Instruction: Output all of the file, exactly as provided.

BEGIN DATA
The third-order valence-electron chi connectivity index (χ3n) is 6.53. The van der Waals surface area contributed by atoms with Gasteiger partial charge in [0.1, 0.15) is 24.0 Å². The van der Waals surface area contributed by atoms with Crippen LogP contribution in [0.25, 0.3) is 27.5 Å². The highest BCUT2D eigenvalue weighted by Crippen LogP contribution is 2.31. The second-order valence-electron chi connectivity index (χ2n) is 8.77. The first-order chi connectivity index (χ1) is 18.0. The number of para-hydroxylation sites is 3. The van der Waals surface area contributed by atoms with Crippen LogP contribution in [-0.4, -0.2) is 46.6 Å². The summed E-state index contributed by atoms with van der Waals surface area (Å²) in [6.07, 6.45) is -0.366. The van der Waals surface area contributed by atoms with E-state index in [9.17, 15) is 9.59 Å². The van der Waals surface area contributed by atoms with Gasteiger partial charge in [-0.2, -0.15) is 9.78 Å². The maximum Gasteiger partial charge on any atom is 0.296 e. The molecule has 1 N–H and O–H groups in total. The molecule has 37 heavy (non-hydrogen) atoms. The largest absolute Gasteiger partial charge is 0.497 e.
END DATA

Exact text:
The third-order valence-electron chi connectivity index (χ3n) is 6.53. The van der Waals surface area contributed by atoms with Gasteiger partial charge in [0.1, 0.15) is 24.0 Å². The van der Waals surface area contributed by atoms with Crippen LogP contribution in [0.25, 0.3) is 27.5 Å². The highest BCUT2D eigenvalue weighted by Crippen LogP contribution is 2.31. The second-order valence-electron chi connectivity index (χ2n) is 8.77. The first-order chi connectivity index (χ1) is 18.0. The number of para-hydroxylation sites is 3. The van der Waals surface area contributed by atoms with Crippen LogP contribution in [-0.4, -0.2) is 46.6 Å². The summed E-state index contributed by atoms with van der Waals surface area (Å²) in [6.07, 6.45) is -0.366. The van der Waals surface area contributed by atoms with E-state index in [9.17, 15) is 9.59 Å². The van der Waals surface area contributed by atoms with Gasteiger partial charge in [-0.2, -0.15) is 9.78 Å². The maximum Gasteiger partial charge on any atom is 0.296 e. The molecule has 1 N–H and O–H groups in total. The molecule has 37 heavy (non-hydrogen) atoms. The largest absolute Gasteiger partial charge is 0.497 e.